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elitefx

join:2011-02-14
London, ON
kudos:2

2 edits

1 recommendation

reply to yyzlhr

Re: Cisco DPC3010 Cable Modem

said by yyzlhr:

Most customers who are not on these forums would be pissed if they were told by tech support to contact their modem retailer/manufacturer if they were experiencing issues.

IMHO standalone modem issues are pure myth. 99.999% of name brand modems run rock solid forever on original factory issued firmware. For Rogers to blame "customer service requirements" as the reason behind their restrictive hardware usage policies is ridiculous.

This "modem swapping racket" Rogers engages in is nothing more than a smoke screen to protect incompetent CSRs, Rogers network failures, and as usual, making a fool out of their customers.

Oh, and did I forget to mention Rogers world famous firmware updates that manage to decimate every decent piece of hardware they come in contact with..........


yyzlhr

join:2012-09-03
Scarborough, ON
kudos:4

1 recommendation

said by elitefx:

said by yyzlhr:

Most customers who are not on these forums would be pissed if they were told by tech support to contact their modem retailer/manufacturer if they were experiencing issues.

IMHO standalone modem issues are pure myth. 99.999% of name brand modems run rock solid forever on original factory issued firmware. For Rogers to blame "customer service requirements" as the reason behind their restrictive hardware usage policies is ridiculous.

This "modem swapping racket" Rogers engages in is nothing more than a smoke screen to protect incompetent CSRs, Rogers network failures, and as usual, making a fool out of their customers.

Having worked in customer support for many MSOs including ones that allow 3rd party modems, standalone modem issues are certainly not a myth.

I do agree that Rogers should officially support, but NOT advertise their support of 3rd party modems. Only those who specifically ask about it should be told about the capability of using a 3rd party modem. This would produce a healthy balance of catering to both the tech savvy and non-tech savvy customer base.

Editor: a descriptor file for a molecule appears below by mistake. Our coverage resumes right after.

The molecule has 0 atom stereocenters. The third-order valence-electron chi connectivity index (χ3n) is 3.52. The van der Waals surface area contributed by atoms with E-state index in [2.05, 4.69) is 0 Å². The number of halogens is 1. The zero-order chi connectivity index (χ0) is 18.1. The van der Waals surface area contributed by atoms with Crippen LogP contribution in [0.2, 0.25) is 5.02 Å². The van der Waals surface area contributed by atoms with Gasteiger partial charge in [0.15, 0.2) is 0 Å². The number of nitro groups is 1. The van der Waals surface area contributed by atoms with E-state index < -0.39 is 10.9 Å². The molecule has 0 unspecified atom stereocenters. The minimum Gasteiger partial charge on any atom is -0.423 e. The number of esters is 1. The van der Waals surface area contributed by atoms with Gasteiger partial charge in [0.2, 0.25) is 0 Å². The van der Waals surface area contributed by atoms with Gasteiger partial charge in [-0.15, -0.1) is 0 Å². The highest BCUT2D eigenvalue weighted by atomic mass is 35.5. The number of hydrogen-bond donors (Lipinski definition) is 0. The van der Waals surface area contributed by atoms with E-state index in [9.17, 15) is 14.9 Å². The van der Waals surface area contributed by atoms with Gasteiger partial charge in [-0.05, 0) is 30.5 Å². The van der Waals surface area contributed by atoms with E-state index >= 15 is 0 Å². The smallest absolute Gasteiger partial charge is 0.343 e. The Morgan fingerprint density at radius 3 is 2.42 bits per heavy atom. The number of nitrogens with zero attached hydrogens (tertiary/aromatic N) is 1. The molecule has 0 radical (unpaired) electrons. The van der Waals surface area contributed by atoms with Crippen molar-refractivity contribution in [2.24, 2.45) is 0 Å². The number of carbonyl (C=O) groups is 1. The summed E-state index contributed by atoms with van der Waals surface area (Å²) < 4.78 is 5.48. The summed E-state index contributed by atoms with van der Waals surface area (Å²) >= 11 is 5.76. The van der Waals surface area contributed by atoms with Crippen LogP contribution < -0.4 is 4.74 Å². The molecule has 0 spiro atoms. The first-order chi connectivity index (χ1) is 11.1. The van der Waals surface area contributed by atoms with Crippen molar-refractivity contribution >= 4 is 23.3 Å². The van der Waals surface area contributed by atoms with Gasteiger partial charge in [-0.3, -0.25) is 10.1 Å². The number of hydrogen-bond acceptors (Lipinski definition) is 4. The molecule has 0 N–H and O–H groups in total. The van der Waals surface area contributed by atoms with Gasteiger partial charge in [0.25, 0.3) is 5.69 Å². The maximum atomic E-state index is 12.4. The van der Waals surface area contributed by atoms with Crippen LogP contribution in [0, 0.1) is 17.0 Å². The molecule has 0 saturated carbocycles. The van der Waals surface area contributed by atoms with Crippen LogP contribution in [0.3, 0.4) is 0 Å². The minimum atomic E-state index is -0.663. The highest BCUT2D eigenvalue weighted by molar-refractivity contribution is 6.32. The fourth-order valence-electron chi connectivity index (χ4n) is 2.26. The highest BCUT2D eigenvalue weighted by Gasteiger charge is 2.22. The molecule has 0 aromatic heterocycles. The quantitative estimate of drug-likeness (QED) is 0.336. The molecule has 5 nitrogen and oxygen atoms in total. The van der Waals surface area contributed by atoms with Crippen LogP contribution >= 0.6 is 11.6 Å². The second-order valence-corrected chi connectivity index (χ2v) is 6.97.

Hooter

join:2009-08-17
Scarborough, ON

1 recommendation

What Rogers really needs to do is to support and authorize at least one good, decent stand alone D3 modem on their system. It has been explained to me that the reason Rogers is using only gateway modems is to make things "easier" for their customers. The theory seems to be that you simply hook up your gateway modem and you are done - kind of a no mess, no fuss type of logic. The customer who is not terribly literate when it comes to technology does not have to go through the so-called hassle of setting up their own router, since with the Rogers gateway, it is all done for you - one nice, neat package.

Now, if the gateways worked as advertised, all would be well. This is what it states on the Rogers Website regarding the Hitron.
-Our furthest reaching Wi-Fi modem, delivers maximum signal strength anywhere in the home with virtually NO dead zones!
-This is our best performing and most consistent Wi-Fi modem yet.
The problem though is that not only does the Hitron not work as advertised, none of the D3 modems are providing adequate wireless coverage within the home. So the irony, in the end, is that the customer who is using one of these gateways and is experiencing dropped connections and poor range, may have no clue what to do.

So, when they cannot get decent WIFI, they call Rogers. First, they are told to reboot the modem. Then they are told to try a direct connection if using wireless. (But Mr. Rogers, it is the wireless connection that I am concerned about.) Then they might be told to take the modem in and exchange it. At no time does a Rogers agent actually explain to the customer that the wireless component of the gateway is not very good and that the customer might need to have the modem placed in bridge mode and then have their own router hooked up. This would be admitting that their equipment is inferior and no way does Rogers want to do that. So in the end, what was supposed to make things easier for the customer has actually made things more difficult. By going on-line or talking to others, they may discover how to bridge the modem and use their own router. And of course they realize that they are now paying an extra $3 or $4 more per month for a modem that does not work properly.

Rogers continues to offer higher speeds and usage allowances for customers who switch to a D3 modem, but so far have not addressed the issue of the D3 modems which are far less than desirable when it comes to their performance as an "Enhanced Wi-Fi Modem".